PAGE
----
Smart Financial Tips For Dealing With An Accident-Damaged Car

Smart Financial Tips For Dealing With An Accident-Damaged Car
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A car accident can cause irreparable damage to your vehicle. Besides the stress of no longer having a working automobile, the financial cost of an accident can be overwhelming, even with insurance. Moreover, the decision to get rid of a car after an accident, instead of repairing it, can be a difficult one.

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Depending on the amount and type of damage incurred and whether or not you have auto coverage, you have several options for dealing with this situation in a financially responsible way. Having different options is especially beneficial if your car has been declared totaled by your insurer. Otherwise, you will be paying for either a new vehicle or costly repairs completely out of pocket.

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With such an expensive product like a car, and its equally costly insurance coverage, getting the most out of its value, no matter the amount of damage, will be financially beneficial to you in the long run. Read about your fiscally responsible options for dealing with your undrivable car below.

Assessing the Amount of Damage

After an accident, one of the first things you must do is call your insurance company and start your claim. Doing so will increase your chances of salvaging money to either pay for the necessary repairs or a down payment on a new vehicle.

Your insurer will assess the damage either by asking you to send photographs or videos or an agent will come to evaluate the car. After inspection, the agent will estimate the cost of repairs or decide that the car is a total loss.

If you do not have car insurance, you will be responsible for determining the severity of the damage. You will likely have to consult with several auto shops to get an estimate on repairs. You may be told by the repair shop that your car is not worth fixing depending on the amount of damage it has. However, it is up to you to make the final decision.

Cars Declared Total Losses

A car is determined to be totaled if the cost of repairs exceeds the value of the car at the time of the accident. Typically, this means when the cost of fixing the damage equals 50% to 100% or more of the car’s value. The exact value depends on state laws. The value of the vehicle is determined by a number of factors including:

  • Selling price of similar cars in the area.
  • Resale value.

Basic auto insurance coverage does not cover the costs of a totaled vehicle. Rather, this type of coverage is available through comprehensive or collision insurance. Comprehensive coverage will pay for damages incurred that were not related to an accident. For instance, if a tree falls on your car or a natural disaster occurs, your auto insurer will be able to take care of the damage.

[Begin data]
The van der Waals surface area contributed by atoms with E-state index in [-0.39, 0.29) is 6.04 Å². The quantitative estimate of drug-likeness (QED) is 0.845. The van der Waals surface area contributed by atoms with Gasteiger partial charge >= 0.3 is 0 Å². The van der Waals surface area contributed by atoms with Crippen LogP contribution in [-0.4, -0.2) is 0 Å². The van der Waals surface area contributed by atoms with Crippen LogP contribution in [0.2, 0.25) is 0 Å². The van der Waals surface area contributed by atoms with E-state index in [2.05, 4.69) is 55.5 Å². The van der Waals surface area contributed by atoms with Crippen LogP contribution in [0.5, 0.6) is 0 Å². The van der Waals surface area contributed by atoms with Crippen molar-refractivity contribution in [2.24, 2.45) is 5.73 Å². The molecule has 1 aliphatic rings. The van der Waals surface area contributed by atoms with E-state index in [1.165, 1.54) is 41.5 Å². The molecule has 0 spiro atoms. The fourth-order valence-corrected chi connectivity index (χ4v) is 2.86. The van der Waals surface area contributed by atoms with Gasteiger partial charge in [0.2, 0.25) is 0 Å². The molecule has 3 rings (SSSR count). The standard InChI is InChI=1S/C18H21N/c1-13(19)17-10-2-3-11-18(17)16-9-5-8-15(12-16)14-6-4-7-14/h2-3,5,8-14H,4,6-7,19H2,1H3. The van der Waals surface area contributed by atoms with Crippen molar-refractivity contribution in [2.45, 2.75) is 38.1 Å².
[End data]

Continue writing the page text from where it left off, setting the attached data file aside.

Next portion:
On the other hand, collision insurance provides coverage for any damage that occurs with your vehicle whether you were at fault or not. The collision can occur with another vehicle, trees, or any other object.

Selling Your Totaled Car

With a totaled car, your best option is to sell it. Often, the repairs required to fix a vehicle with severe damage are often not worth it and replacing the car with a new or used one will be a much better choice financially.

Typically, selling a vehicle yourself will result in the most profit rather than forfeiting it to your insurance company. However, in many instances you can usually receive money from your insurer after your vehicle has been declared totaled and make more from selling it. Read on to learn how.

Selling Your Car to Your Insurer

You have two options if you want to get money from your insurance company for a vehicle determined to be a total loss. In one scenario, your insurer gives you a check for the pre-accident value of the car. This amount is the cash value of the vehicle minus your deductible. In this case, the auto insurance company keeps the vehicle and sells it at auction.

Alternatively, you can ask your insurance company to let you buy the car back. This way, you will receive a check for the car, minus the deductible as well as what your insurance company thought they would make selling it at an auction.

Private Sale

If you decide to keep your vehicle rather than give it to your insurer, you can then sell it yourself. This will involve finding the right buyer and getting enough people to see it. Posting on websites like Facebook Marketplace and Craigslist is one way to get the right people to find your car.

Private sales can result in a profit if you find the right buyer. However, this process might take a lot of time, especially if you are waiting for the right offer and are scheduling to meet different potential buyers.

Online Car Buying Companies

An alternative to private selling is using an online car buying company. Compared to selling through the private market, selling online is fast and easy. Selling through an online car buying company will allow you to get your car in front of hundreds of potential buyers and compare quotes.

However, it is important that you properly vet the company first. You must be sure that the company is reliable and legitimate before agreeing to sell your car through them. Checking reviews is an effective way to determine if a company is credible.

Options If You Are Uninsured

Even without car insurance, you still have options for your damaged or totaled car. If the necessary repairs are way over your budget, selling your vehicle will be your best option financially. However, without an auto insurer, you will have to find another buyer on your own. Fortunately, a non-insured driver can still sell their car through either the private market or an online car buying company.

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